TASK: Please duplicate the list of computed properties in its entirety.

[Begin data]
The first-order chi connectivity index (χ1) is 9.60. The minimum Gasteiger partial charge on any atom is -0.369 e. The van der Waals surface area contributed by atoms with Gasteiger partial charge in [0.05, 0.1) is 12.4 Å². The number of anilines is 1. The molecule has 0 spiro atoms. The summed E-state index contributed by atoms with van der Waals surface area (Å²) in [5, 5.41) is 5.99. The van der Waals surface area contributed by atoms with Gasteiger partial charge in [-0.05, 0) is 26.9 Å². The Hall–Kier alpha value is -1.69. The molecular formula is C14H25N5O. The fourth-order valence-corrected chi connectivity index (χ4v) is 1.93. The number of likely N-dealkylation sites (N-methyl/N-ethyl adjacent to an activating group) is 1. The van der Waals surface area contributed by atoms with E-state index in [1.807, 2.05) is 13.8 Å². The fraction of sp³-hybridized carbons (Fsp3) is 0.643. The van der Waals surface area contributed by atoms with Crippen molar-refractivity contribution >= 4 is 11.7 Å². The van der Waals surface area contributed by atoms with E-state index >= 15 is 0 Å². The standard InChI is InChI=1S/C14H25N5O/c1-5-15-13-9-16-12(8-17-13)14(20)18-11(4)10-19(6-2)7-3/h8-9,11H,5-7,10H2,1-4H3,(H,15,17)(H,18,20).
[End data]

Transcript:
The first-order chi connectivity index (χ1) is 9.60. The minimum Gasteiger partial charge on any atom is -0.369 e. The van der Waals surface area contributed by atoms with Gasteiger partial charge in [0.05, 0.1) is 12.4 Å². The number of anilines is 1. The molecule has 0 spiro atoms. The summed E-state index contributed by atoms with van der Waals surface area (Å²) in [5, 5.41) is 5.99. The van der Waals surface area contributed by atoms with Gasteiger partial charge in [-0.05, 0) is 26.9 Å². The Hall–Kier alpha value is -1.69. The molecular formula is C14H25N5O. The fourth-order valence-corrected chi connectivity index (χ4v) is 1.93. The number of likely N-dealkylation sites (N-methyl/N-ethyl adjacent to an activating group) is 1. The van der Waals surface area contributed by atoms with E-state index in [1.807, 2.05) is 13.8 Å². The fraction of sp³-hybridized carbons (Fsp3) is 0.643. The van der Waals surface area contributed by atoms with Crippen molar-refractivity contribution >= 4 is 11.7 Å². The van der Waals surface area contributed by atoms with E-state index >= 15 is 0 Å². The standard InChI is InChI=1S/C14H25N5O/c1-5-15-13-9-16-12(8-17-13)14(20)18-11(4)10-19(6-2)7-3/h8-9,11H,5-7,10H2,1-4H3,(H,15,17)(H,18,20).